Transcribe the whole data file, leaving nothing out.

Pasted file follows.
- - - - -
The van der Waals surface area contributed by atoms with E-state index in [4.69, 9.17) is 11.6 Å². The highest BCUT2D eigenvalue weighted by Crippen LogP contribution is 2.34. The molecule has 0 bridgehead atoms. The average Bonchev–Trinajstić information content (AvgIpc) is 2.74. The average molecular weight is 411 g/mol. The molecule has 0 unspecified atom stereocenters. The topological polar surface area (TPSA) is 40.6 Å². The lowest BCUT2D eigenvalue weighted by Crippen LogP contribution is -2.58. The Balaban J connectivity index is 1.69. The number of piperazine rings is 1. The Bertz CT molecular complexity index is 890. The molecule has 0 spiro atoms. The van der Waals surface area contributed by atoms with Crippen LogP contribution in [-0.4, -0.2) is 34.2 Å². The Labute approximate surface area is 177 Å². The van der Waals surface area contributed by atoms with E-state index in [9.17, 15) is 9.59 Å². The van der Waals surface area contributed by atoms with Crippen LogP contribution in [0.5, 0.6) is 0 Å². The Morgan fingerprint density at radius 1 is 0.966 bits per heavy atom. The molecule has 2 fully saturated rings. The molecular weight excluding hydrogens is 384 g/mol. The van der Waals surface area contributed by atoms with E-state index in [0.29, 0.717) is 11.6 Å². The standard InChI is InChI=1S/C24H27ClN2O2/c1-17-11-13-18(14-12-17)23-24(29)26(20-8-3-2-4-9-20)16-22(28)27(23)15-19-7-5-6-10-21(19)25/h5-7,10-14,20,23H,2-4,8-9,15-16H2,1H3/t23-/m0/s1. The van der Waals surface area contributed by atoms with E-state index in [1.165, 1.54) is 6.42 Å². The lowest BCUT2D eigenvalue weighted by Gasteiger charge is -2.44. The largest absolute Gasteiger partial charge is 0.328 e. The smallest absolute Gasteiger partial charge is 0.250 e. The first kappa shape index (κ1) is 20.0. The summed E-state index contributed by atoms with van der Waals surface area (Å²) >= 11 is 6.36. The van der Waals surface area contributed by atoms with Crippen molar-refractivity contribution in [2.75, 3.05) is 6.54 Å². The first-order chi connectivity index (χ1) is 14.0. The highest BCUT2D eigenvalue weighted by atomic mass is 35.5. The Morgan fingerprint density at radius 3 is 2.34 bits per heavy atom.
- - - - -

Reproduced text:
The van der Waals surface area contributed by atoms with E-state index in [4.69, 9.17) is 11.6 Å². The highest BCUT2D eigenvalue weighted by Crippen LogP contribution is 2.34. The molecule has 0 bridgehead atoms. The average Bonchev–Trinajstić information content (AvgIpc) is 2.74. The average molecular weight is 411 g/mol. The molecule has 0 unspecified atom stereocenters. The topological polar surface area (TPSA) is 40.6 Å². The lowest BCUT2D eigenvalue weighted by Crippen LogP contribution is -2.58. The Balaban J connectivity index is 1.69. The number of piperazine rings is 1. The Bertz CT molecular complexity index is 890. The molecule has 0 spiro atoms. The van der Waals surface area contributed by atoms with Crippen LogP contribution in [-0.4, -0.2) is 34.2 Å². The Labute approximate surface area is 177 Å². The van der Waals surface area contributed by atoms with E-state index in [9.17, 15) is 9.59 Å². The van der Waals surface area contributed by atoms with Crippen LogP contribution in [0.5, 0.6) is 0 Å². The Morgan fingerprint density at radius 1 is 0.966 bits per heavy atom. The molecule has 2 fully saturated rings. The molecular weight excluding hydrogens is 384 g/mol. The van der Waals surface area contributed by atoms with E-state index in [0.29, 0.717) is 11.6 Å². The standard InChI is InChI=1S/C24H27ClN2O2/c1-17-11-13-18(14-12-17)23-24(29)26(20-8-3-2-4-9-20)16-22(28)27(23)15-19-7-5-6-10-21(19)25/h5-7,10-14,20,23H,2-4,8-9,15-16H2,1H3/t23-/m0/s1. The van der Waals surface area contributed by atoms with E-state index in [1.165, 1.54) is 6.42 Å². The lowest BCUT2D eigenvalue weighted by Gasteiger charge is -2.44. The largest absolute Gasteiger partial charge is 0.328 e. The smallest absolute Gasteiger partial charge is 0.250 e. The first kappa shape index (κ1) is 20.0. The summed E-state index contributed by atoms with van der Waals surface area (Å²) >= 11 is 6.36. The van der Waals surface area contributed by atoms with Crippen molar-refractivity contribution in [2.75, 3.05) is 6.54 Å². The first-order chi connectivity index (χ1) is 14.0. The highest BCUT2D eigenvalue weighted by atomic mass is 35.5. The Morgan fingerprint density at radius 3 is 2.34 bits per heavy atom.